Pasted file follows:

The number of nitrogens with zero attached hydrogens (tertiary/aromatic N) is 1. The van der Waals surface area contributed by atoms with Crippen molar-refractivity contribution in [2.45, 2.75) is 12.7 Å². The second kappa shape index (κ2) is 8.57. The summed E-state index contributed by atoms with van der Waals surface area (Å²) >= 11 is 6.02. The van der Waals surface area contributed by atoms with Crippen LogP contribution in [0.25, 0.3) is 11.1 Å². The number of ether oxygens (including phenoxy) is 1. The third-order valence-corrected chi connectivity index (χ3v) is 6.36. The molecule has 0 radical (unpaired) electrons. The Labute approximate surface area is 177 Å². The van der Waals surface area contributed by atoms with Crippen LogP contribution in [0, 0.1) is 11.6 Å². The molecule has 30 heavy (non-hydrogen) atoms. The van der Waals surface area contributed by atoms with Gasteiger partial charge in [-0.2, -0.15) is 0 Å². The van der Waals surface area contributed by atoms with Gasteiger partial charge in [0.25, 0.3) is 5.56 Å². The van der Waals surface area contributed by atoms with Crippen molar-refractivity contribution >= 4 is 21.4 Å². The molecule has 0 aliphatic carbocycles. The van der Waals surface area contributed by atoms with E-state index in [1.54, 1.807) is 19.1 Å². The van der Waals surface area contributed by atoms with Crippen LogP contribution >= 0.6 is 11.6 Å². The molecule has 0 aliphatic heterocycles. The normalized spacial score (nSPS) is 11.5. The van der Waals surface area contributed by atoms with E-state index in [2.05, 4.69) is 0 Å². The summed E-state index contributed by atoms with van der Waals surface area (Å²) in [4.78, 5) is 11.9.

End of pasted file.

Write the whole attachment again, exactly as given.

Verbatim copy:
The number of nitrogens with zero attached hydrogens (tertiary/aromatic N) is 1. The van der Waals surface area contributed by atoms with Crippen molar-refractivity contribution in [2.45, 2.75) is 12.7 Å². The second kappa shape index (κ2) is 8.57. The summed E-state index contributed by atoms with van der Waals surface area (Å²) >= 11 is 6.02. The van der Waals surface area contributed by atoms with Crippen LogP contribution in [0.25, 0.3) is 11.1 Å². The number of ether oxygens (including phenoxy) is 1. The third-order valence-corrected chi connectivity index (χ3v) is 6.36. The molecule has 0 radical (unpaired) electrons. The Labute approximate surface area is 177 Å². The van der Waals surface area contributed by atoms with Crippen LogP contribution in [0, 0.1) is 11.6 Å². The molecule has 30 heavy (non-hydrogen) atoms. The van der Waals surface area contributed by atoms with Gasteiger partial charge in [-0.2, -0.15) is 0 Å². The van der Waals surface area contributed by atoms with Gasteiger partial charge in [0.25, 0.3) is 5.56 Å². The van der Waals surface area contributed by atoms with Crippen molar-refractivity contribution >= 4 is 21.4 Å². The molecule has 0 aliphatic carbocycles. The van der Waals surface area contributed by atoms with E-state index in [1.54, 1.807) is 19.1 Å². The van der Waals surface area contributed by atoms with Crippen LogP contribution >= 0.6 is 11.6 Å². The molecule has 0 aliphatic heterocycles. The normalized spacial score (nSPS) is 11.5. The van der Waals surface area contributed by atoms with E-state index in [2.05, 4.69) is 0 Å². The summed E-state index contributed by atoms with van der Waals surface area (Å²) in [4.78, 5) is 11.9.